A general view of female workers at work in the doping room of a gas mask factory, London.

Louise Bell’s is the Diverse histories researcher for the National Archives – in her second article for Digging In, she explores how the records of women in engineering can be used as a new lens to view a cross section of women’s war work.

Female workers attaching the mouthpieces of gas masks in a factory.

Female workers attaching the mouthpieces of gas masks in a factory. IWM (Q 110219)

Women in factories engaged in engineering work, as did women in various military services – it cut across many of the fields of women’s work as it was so essential to delivering the many technological elements of the war. WO 142/263 an as of yet undigitised holding of the National Archives, contains a document entitled: ‘Report on the work of women in connection with the anti-gas department’ which was written in January 1919 by a Miss Morgan, whose role was that of Lady Superintendent. Perhaps not what you would expect to find in a document where the first page contains this title:

 

‘Historical record of technical inspection of anti-gas component parts for small box respirator’

 

Women were connected with the work of manufacturing respirators from the earliest days. The Women’s Emergency Corps ran shifts of women who undertook the role of packing respirators to be sent to France. Early in June 1915, the first official appointment of a woman in this industry was made, when one was appointed Superintendent at the Camden Laundry. At this time, the Camden Laundry was involved in drying and packing helmets which had already been impregnated with the appropriate chemicals for reducing the effects of gas used. On 10 July 1915, this woman and one other were sent to France to open repair depots at Abbeville and Calais.

When the work of making the masks for the small box respirator began in August 1916, one company in London (James Spicer and Sons Ltd.) engaged a number of educated women for inspection work, at the request of the Anti-Gas Department. These women were supplied with an indoor uniform of scarlet and were hence given the nickname of Redcoats. Inspecting the work done by the Redcoats was initially undertaken by Non-Commissioned Officers of the Anti-Gas Department, but eventually the best Redcoats were chosen, raised in rank and pay, put into uniform, and ultimately replaced the men. They were then known as Sergeants – although officially they ranked as Military Supervisors of Inspection. A Lady Superintendent was also appointed at this time, to be in charge of the Sergeants and Redcoats.

At the time of this report being produced, Miss Morgan reveals some figures which give an indication of the success that women had within this field. She states that:

 

‘some seven Lady Superintendents have been appointed… About 100 “Sergeants” have been appointed in England, and 12 women assistants in France. Of “Redcoats” the Department has employed 800 to 1000.’

Numbers of women who have been appointed in such roles (catalogue reference: WO 142/263)

Numbers of women who have been appointed in such roles (catalogue reference: WO 142/263)

In the Anti-Gas Department factories, practically all of the work was undertaken by women. In particular, this can be seen in the manufacturing of nearly 50 million respirators, where women were involved in varying roles, from the making of components to the assembling and inspection of the finished article. The operations of machining, impregnating, drying, folding and packing were all carried out by women. With the exception of preparing the solution to impregnate the masks with, women were employed throughout.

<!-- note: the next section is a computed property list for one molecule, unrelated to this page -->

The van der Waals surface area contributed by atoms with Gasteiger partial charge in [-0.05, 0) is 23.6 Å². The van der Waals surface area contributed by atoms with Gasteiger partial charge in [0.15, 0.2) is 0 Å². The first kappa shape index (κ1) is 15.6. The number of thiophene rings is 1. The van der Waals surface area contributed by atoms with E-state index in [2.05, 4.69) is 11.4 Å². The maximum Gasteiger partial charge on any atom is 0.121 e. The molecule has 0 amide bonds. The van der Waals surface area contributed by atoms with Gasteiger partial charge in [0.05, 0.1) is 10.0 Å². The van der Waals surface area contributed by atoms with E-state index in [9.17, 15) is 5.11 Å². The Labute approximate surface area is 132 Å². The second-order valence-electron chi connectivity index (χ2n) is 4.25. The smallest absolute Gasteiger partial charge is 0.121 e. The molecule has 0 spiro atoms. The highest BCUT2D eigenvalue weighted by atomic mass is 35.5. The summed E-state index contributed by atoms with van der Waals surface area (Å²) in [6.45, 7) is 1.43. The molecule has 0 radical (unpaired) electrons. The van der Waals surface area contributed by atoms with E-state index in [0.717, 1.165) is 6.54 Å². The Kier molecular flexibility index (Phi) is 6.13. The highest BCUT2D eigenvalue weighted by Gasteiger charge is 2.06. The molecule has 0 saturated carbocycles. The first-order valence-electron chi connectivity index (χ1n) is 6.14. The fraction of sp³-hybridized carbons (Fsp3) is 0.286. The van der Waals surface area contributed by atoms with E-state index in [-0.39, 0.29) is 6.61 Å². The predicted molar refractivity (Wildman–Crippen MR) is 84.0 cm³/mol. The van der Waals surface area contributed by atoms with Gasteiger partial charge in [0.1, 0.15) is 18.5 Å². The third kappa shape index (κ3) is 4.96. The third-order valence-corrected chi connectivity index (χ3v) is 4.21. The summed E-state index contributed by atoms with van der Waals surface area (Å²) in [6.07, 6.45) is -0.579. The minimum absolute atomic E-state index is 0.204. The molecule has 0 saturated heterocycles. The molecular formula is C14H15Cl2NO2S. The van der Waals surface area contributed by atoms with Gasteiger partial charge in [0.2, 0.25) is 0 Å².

Female worker fixes nose clips on to gas masks at a factory in Bermondsey, London. © IWM (Q 28593)

Female worker fixes nose clips on to gas masks at a factory in Bermondsey, London. © IWM (Q 28593)

The work of women employed in factories manufacturing vegetable charcoal was highly praised by those in authority. In the first gas masks of the First World War, it was initially found that wood charcoal was a good absorbent of poisonous gases. In about 1918, it was found that charcoals made from the shells and seeds of various fruits and nuts, such as coconuts, chestnuts and peach stones, performed much better than wood charcoal. These ‘waste materials’ were collected from the public in recycling programs to assist the war effort. With the exception of the chipping machine – on which they were never employed – women were used throughout on this work, though never in the same proportion as men. Approximately one woman to two men was the average.

 

‘Practically the whole of the work of manufacturing…has been done by women’ (catalogue reference: WO 142/263)

‘Practically the whole of the work of manufacturing…has been done by women’ (catalogue reference: WO 142/263)

 

The Women’s Royal Naval Service were also involved in the repairing of anti-gas respirators. In our collections we have a few examples of service records for ratings which state that they worked within this role. These belong to Jean Walker Craw and Florence Mary Morgan. Searching using the term ‘gas mask worker’ brings up further results in our catalogue.

 

Service records of Gas Respirator workers Jean Walker Craw and Florence Mary Morgan

Service records of Gas Respirator workers Jean Walker Craw (ADM 335/28/527) and Florence Mary Morgan (ADM 336/27/898)

 

The extent of the role that women played in engineering in the First World War is one that isn’t often considered. The fact that they were so involved with the technical manufacturing of gas masks is just one small area which they were involved with. But one area which can be used to give a further insight into their work, and to hopefully pique more interest in this theme.

Words by Louise Bell